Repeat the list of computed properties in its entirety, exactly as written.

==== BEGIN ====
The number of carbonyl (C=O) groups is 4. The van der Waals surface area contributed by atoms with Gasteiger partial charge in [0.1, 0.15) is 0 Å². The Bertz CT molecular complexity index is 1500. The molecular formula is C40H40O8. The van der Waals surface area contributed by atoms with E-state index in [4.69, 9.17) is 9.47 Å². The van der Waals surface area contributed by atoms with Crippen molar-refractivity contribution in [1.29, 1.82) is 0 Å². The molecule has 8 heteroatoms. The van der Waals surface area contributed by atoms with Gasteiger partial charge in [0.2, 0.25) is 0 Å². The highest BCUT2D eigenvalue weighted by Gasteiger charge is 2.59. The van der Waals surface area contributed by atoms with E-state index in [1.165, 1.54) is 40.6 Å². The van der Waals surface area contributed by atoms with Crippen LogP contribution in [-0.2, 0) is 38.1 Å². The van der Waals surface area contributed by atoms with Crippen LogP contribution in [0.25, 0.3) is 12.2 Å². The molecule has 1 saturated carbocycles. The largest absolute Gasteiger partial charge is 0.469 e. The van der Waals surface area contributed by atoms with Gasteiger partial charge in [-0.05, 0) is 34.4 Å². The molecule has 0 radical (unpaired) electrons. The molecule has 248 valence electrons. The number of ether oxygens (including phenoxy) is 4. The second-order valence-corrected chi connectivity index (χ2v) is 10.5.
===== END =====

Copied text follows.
The number of carbonyl (C=O) groups is 4. The van der Waals surface area contributed by atoms with Gasteiger partial charge in [0.1, 0.15) is 0 Å². The Bertz CT molecular complexity index is 1500. The molecular formula is C40H40O8. The van der Waals surface area contributed by atoms with E-state index in [4.69, 9.17) is 9.47 Å². The van der Waals surface area contributed by atoms with Crippen molar-refractivity contribution in [1.29, 1.82) is 0 Å². The molecule has 8 heteroatoms. The van der Waals surface area contributed by atoms with Gasteiger partial charge in [0.2, 0.25) is 0 Å². The highest BCUT2D eigenvalue weighted by Gasteiger charge is 2.59. The van der Waals surface area contributed by atoms with E-state index in [1.165, 1.54) is 40.6 Å². The van der Waals surface area contributed by atoms with Crippen LogP contribution in [-0.2, 0) is 38.1 Å². The van der Waals surface area contributed by atoms with Crippen LogP contribution in [0.25, 0.3) is 12.2 Å². The molecule has 1 saturated carbocycles. The largest absolute Gasteiger partial charge is 0.469 e. The van der Waals surface area contributed by atoms with Gasteiger partial charge in [-0.05, 0) is 34.4 Å². The molecule has 0 radical (unpaired) electrons. The molecule has 248 valence electrons. The number of ether oxygens (including phenoxy) is 4. The second-order valence-corrected chi connectivity index (χ2v) is 10.5.